Rain does little to lessen Louisiana wildfire risk
Officials say timber from major hurricanes going back to 2020 is fueling blazes
NEW ORLEANS (Louisiana Illuminator) - Intense downpours brought relief from high temperatures Monday to some parts of Louisiana, but officials say it did little to reduce the threat of wildfires that have now claimed more than 60,000 acres across the state.
With more extreme heat and minimal rain in the forecast, crews combatting the blazes anticipate the risk to persist, especially as authorities continue to encounter people ignoring Louisiana’s statewide burn ban.
Agents with the state agricultural department issued 20 citations Monday for burn ban violations in the Beauregard Parish area, Gov. John Bel Edwards said Tuesday. He traveled to the parish to check progress in containing the Tiger Island fire near Merryville. It alone is responsible for roughly half the burned acreage in Louisiana.
At a midday news conference, Edwards said “critically dangerous fire conditions” remain, which didn’t see near the rain other parts of the state did Monday afternoon and evening.
“The vast majority of that did not fall in southwest Louisiana, and the amount that did fall here was not sufficient to materially change the conditions,” the governor said. “No one should labor under the misapprehension that we’re back to normal in Louisiana — far from it.”
In August alone, emergency crews so far have responded to 600 reports of brush and wildfires.
Steve Parrish of the U.S. Forest Service said Monday’s rain did provide enough of a reprieve for firefighters to gain ground on the Tiger Isle fire, but he and other officials stressed a long-term threat remains.
Agriculture Commissioner Mike Strain, who also went to Beauregard Parish, said there is ample fuel for continued wildfires on Louisiana forest floors. More than a million acres of timber lies on the ground from hurricanes Laura and Delta in 2020 and Hurricane Ida two years ago, he said.
Strain said first responders are still dealing with a “very volatile situation,” with high temperatures expected to resume and a dry September ahead.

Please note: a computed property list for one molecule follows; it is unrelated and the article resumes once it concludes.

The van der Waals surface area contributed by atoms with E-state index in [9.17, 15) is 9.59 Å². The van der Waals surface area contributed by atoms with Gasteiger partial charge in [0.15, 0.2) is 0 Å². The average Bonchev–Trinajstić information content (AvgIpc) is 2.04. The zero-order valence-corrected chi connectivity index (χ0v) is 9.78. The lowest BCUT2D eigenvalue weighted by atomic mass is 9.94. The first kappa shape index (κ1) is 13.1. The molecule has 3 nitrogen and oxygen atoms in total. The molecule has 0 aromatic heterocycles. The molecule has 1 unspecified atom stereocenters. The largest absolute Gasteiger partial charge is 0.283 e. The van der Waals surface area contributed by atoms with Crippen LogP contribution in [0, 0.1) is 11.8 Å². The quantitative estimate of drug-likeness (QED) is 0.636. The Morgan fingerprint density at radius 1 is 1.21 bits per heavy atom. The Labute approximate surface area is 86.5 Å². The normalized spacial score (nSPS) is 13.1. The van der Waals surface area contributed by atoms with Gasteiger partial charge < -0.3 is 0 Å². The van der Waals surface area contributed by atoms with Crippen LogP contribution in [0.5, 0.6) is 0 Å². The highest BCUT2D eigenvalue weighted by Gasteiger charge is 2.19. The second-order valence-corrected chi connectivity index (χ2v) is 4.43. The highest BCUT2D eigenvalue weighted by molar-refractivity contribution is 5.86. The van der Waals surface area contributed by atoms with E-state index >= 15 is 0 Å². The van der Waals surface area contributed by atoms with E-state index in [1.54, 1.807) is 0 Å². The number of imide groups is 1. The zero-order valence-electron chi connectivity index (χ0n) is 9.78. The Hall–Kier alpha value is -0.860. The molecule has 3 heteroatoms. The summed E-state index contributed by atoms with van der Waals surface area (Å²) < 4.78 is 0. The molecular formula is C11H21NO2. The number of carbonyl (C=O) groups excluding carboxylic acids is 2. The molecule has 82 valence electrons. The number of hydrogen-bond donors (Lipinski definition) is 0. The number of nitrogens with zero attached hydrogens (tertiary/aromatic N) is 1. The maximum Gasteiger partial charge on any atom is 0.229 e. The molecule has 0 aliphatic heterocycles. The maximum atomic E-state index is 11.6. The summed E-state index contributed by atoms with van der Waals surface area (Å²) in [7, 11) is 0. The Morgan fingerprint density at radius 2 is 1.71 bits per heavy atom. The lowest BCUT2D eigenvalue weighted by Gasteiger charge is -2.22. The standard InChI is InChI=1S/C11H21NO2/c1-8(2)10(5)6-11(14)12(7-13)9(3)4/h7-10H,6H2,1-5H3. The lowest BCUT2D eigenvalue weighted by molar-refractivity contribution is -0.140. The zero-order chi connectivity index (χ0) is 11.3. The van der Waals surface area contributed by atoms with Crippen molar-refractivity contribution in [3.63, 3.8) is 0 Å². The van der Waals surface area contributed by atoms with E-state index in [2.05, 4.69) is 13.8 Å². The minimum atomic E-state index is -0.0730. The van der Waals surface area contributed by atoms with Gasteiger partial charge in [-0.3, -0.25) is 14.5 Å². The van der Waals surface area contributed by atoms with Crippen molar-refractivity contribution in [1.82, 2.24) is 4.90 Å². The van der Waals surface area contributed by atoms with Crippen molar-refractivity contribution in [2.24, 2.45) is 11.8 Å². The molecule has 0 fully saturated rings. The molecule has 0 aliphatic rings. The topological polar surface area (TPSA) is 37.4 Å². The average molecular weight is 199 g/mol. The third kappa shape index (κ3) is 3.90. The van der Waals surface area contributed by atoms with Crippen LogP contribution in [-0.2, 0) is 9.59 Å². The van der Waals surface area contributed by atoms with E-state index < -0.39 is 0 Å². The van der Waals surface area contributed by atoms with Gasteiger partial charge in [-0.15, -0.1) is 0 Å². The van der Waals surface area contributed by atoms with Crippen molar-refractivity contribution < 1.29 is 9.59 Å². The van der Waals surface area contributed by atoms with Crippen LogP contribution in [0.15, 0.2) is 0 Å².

“We are not out of this,” he said. “This is a long-duration event.”
Historically, Edwards called the ongoing wildfires the largest Louisiana has seen since World War II. Strain said the fires in 1942 claimed 1.5 million acres, and blazes in 1924 burned 5 million acres. By comparison, the losses so far in 2023 account for 1% of what Louisiana lost nearly 100 years ago.
According to the governor, there are 400 National Guard members, 300 personnel with an agriculture department task force and 200 members of the U.S. Forest Service on the ground in Louisiana to help bring wildfires under control. That number doesn’t include parish and local emergency crews who have been involved from the onset.
Edwards credited the effort of local firefighters for limiting structural damage from the fires, which have claimed roughly two dozen properties.
Debris burns have been blamed for two deaths in Louisiana this month; an 84-year-old woman perished Sunday in St. Tammany Parish, and a 72-year-old man in Washington Parish lost his life Aug. 17.
In addition to the statewide burn ban, there is also a prohibition against prescribed agricultural burns until further notice.
All mandatory evacuations from the wildfires have been canceled, although the governor said residents in these areas should remain alert in case they are forced to leave home again.
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